[Haskell-cafe] excercise - a completely lazy sorting algorithm
Petr Pudlak
deb at pudlak.name
Mon Jul 6 15:26:38 EDT 2009
Hi all,
about a month ago, we were discussing sorting in Haskell with a friend. We
realized a nice property of lazy merge-sort (which is AFAIK the implementation
of Data.List.sort): Getting the first element of the sorted list actually
requires O(n) time, not O(n * log n) as in imperative languages. And
immediately we asked: Would it be possible to create a lazy selection/sorting
algorithm so that getting any element of the sorted list/array by its index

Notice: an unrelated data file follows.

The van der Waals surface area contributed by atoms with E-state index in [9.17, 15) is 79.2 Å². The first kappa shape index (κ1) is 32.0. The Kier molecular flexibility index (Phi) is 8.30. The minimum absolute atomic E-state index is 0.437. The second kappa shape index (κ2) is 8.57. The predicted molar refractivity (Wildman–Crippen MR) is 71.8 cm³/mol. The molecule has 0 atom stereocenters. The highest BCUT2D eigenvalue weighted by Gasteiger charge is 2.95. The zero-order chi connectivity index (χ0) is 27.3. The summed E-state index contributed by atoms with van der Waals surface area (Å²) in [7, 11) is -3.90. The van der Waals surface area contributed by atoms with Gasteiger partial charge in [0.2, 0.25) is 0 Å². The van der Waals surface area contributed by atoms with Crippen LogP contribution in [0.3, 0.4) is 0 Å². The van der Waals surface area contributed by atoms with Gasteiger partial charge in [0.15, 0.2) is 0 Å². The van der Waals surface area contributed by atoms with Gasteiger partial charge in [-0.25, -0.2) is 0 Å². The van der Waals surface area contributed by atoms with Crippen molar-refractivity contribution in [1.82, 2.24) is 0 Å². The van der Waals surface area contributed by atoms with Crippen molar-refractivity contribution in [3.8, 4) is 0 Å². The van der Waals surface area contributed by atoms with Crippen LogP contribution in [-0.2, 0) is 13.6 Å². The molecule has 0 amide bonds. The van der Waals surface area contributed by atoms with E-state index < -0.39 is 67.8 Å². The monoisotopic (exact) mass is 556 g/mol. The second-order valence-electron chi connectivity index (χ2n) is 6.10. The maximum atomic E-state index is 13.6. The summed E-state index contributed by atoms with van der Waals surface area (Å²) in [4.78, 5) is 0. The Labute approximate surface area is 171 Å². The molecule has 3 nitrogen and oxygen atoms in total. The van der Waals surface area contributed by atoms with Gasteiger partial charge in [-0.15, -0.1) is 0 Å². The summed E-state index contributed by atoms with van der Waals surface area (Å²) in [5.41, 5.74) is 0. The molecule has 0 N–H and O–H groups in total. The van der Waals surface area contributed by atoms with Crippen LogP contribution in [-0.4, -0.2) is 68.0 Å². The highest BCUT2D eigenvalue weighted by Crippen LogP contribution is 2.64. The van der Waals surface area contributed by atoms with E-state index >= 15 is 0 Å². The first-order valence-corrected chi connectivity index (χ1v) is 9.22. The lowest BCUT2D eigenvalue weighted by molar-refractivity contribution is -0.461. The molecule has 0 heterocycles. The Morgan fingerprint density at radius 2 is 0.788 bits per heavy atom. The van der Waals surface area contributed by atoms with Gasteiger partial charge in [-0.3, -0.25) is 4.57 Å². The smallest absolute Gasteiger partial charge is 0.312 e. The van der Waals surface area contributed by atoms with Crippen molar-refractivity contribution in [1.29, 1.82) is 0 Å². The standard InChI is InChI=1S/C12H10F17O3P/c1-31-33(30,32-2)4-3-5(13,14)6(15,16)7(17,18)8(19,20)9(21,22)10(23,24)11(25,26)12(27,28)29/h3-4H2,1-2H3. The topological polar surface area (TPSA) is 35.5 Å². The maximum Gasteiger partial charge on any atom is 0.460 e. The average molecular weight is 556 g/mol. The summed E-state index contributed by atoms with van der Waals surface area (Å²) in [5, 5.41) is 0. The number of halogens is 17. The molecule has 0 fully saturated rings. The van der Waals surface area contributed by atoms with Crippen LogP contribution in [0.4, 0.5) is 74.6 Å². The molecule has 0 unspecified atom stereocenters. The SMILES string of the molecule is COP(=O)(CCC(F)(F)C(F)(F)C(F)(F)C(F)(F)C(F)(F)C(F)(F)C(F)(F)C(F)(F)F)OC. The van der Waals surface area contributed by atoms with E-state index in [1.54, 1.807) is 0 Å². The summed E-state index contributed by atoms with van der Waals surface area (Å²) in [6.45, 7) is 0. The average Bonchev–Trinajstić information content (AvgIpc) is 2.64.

would require just O(n) time, and getting all the elements would still be in
O(n * log n)?
More precisely: The result of sorting an n-element list or array should be a
structure that allows to ask i-th element of the result (for example, a lazy
array). Asking k arbitrary elements should take no more than
O(min(n * log n, k * n))
I believe that this could be done, but so far I wasn't able to implement and
show it myself. I think the solution would be somewhat modified lazy quicksort
(or "Median of Medians algorithm" if we want to be sure that we get good
pivots).
Perhaps somebody else would also like to give it a try? Or perhaps explain me
why it's not possible?
Best regards,
Petr
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